Monday, 29 June 2015

Chowmahalla Palace

During our week in Hyderabad, some of the places we visited include the Mecca Mosque, the Charminar (the icon of Hyderabad), Sufi Shrine, Birla Mandir (pure white marble Hindu temple) and Salar Jung Museum (pretty good actually).

I personally enjoyed Chowmahalla Palace because it has a great combination of nice architecture, history, artifacts and gardens all within the sprawling compound.

The magnificent palace of the Nizams, unique for its style and elegance, originally covered 45 acres but today only 12 acres remain.

Friday, 26 June 2015

The streets of Hyderabad

We visited Hyderabad when the weather was at its hottest. With temperatures soaring to 40 degree celcius, even the breeze was hot. The death toll in India during the heatwave was alarmingly high at over 2,500!
It was essential for us to stay hydrated and dress in thin cotton. Business was always brisk at the coconut and sugar cane vendor's cart.

Even with the heat, the bazaars were always packed with people and vehicles. It takes a lot of courage to weave through chaotic traffic and cross the busy roads.
On some days, we could even see the tar on the road melting from the intense heat. In the evenings, people came out in full force to shop at the bazaars. Sultan Bazaar is textile paradise while Laad Bazaar is the place to go for jewelry and pearls.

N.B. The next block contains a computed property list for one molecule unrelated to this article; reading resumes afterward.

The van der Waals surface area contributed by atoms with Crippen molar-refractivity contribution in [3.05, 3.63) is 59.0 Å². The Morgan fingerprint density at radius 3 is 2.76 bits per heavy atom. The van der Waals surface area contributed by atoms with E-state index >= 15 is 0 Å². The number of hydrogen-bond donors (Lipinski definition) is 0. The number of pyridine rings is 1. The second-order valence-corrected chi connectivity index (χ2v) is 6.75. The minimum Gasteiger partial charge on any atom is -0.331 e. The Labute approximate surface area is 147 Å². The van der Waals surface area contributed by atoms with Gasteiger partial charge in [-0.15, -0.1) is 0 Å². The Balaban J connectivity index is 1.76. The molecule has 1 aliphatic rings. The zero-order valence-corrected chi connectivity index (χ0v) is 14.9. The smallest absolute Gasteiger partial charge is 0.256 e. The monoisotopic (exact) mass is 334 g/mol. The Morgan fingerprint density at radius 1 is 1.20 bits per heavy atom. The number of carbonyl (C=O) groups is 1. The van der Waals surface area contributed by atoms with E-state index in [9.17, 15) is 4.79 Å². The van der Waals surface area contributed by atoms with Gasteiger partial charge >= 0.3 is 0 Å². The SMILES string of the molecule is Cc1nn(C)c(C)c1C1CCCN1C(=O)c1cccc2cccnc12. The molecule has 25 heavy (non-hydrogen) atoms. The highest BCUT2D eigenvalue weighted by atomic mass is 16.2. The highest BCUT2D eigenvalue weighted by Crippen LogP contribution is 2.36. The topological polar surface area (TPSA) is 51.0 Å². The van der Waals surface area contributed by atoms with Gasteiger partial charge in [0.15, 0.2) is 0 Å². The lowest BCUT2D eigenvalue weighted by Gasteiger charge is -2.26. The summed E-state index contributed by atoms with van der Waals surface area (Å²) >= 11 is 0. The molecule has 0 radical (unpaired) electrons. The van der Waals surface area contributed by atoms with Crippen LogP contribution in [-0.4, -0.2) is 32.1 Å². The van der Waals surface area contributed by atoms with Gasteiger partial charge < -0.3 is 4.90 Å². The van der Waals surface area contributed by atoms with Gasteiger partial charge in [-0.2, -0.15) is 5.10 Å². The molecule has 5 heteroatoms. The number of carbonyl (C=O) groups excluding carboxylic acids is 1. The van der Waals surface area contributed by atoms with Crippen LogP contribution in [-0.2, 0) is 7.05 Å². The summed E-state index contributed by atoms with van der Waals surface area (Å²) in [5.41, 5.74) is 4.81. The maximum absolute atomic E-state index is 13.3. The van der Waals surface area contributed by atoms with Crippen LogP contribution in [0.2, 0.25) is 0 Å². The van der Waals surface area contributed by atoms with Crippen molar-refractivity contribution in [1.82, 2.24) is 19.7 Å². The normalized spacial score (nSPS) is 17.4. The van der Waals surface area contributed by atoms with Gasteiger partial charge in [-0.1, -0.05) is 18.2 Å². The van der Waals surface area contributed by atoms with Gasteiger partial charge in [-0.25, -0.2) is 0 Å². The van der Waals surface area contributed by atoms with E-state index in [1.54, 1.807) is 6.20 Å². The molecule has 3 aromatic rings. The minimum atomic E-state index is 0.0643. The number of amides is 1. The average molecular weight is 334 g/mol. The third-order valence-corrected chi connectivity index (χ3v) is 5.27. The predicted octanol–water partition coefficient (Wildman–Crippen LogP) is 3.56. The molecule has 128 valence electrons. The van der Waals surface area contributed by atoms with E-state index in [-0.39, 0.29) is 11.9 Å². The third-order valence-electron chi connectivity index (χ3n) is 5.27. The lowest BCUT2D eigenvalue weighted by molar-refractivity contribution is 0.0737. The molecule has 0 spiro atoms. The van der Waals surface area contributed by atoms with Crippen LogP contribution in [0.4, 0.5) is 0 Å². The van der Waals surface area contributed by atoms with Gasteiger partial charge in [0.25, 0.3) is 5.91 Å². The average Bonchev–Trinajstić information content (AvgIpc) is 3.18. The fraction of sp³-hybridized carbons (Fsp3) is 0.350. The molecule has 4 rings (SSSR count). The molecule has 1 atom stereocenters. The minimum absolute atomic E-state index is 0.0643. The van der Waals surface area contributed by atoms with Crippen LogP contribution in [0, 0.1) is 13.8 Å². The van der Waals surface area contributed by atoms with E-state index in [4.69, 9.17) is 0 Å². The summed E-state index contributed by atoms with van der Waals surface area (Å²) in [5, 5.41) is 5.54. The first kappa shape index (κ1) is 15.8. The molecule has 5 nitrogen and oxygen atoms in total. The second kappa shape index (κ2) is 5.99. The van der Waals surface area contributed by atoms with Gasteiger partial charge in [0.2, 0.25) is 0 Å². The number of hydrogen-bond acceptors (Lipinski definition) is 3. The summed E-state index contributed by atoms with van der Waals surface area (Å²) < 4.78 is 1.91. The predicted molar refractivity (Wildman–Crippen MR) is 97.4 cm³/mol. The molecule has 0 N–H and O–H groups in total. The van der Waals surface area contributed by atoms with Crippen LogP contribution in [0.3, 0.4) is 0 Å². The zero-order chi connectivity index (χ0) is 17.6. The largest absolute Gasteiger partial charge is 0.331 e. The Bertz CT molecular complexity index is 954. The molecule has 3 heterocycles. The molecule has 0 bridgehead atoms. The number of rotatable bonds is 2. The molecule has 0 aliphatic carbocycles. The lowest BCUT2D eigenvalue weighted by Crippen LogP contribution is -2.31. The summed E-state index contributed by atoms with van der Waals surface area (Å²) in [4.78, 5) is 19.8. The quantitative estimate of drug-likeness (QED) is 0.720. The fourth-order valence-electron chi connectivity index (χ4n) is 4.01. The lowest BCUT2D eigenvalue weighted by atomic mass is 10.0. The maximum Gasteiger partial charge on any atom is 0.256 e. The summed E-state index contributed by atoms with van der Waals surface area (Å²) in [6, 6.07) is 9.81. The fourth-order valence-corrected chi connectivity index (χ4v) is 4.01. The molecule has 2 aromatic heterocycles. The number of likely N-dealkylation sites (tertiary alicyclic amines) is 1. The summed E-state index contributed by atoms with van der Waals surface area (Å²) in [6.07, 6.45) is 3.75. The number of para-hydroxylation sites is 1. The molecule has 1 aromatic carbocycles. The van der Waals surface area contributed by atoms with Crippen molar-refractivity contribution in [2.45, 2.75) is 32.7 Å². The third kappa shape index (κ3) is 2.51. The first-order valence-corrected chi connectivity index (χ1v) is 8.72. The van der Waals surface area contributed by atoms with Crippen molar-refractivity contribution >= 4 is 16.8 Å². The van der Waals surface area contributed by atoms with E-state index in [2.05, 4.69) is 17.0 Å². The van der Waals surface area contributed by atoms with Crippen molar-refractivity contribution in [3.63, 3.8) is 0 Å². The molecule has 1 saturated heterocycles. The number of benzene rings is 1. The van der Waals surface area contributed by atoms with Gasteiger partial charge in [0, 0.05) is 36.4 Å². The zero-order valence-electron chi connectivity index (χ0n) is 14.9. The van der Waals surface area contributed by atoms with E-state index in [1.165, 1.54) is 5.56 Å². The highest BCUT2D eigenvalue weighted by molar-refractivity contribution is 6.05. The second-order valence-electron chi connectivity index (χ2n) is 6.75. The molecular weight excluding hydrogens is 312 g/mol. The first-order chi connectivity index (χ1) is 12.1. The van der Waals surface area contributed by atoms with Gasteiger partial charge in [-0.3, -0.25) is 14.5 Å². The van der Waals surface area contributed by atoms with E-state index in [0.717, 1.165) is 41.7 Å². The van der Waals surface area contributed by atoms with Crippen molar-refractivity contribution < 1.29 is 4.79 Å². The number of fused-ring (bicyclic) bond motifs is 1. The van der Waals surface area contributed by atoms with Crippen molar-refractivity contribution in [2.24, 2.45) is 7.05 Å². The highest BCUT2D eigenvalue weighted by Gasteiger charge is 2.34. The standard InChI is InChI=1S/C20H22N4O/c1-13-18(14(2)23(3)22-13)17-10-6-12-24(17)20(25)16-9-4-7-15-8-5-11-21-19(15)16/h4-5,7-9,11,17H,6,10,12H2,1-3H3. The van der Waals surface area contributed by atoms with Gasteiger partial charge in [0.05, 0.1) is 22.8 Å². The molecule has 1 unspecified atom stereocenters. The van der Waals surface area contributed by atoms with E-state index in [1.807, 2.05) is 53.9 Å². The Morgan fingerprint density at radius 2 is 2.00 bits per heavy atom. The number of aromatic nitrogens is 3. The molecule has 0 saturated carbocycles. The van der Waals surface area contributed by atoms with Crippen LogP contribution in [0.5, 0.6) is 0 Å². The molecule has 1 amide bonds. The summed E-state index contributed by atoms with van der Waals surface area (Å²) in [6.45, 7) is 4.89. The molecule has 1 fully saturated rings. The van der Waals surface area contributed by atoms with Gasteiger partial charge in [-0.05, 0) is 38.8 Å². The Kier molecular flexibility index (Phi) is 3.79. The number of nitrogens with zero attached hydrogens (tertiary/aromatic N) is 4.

Food is cheap and plentiful. Hyderabad is famous for briyani, with variations like vegetarian, mutton or chicken to choose from. Aside from rice, we ate different styles of roti, served with dips and curry everyday.

 We drank lots of milk tea as well. They were so good and cheap! The small glass cups cost SGD 20cts each.
Enjoy the photos taken while we were out and about.  It was mango season and hawkers were selling them everywhere.

Traditional wedding in Hyderabad

When the opportunity came up for us to attend Sai and Ramya's wedding in India, we grabbed it without any second thoughts. It turned out to be a fascinating ceremony which lasted an entire week.

First, we went to the mehendhi party at the bride's house.
 The mehendi artists from Rajasthan were amazing.
The bride getting her arms and feet painted.

It was a first for me and I was so thrilled.

 The Hindu wedding ceremony took place two days later at a hotel. It began at 7am and lasted 6 hours.  It was a real eye-opener and for those who are interested to know the details, I found an excellent article here -The hindu wedding ceremony.
 We also attended two dinners, hosted separately by the bride and groom's families.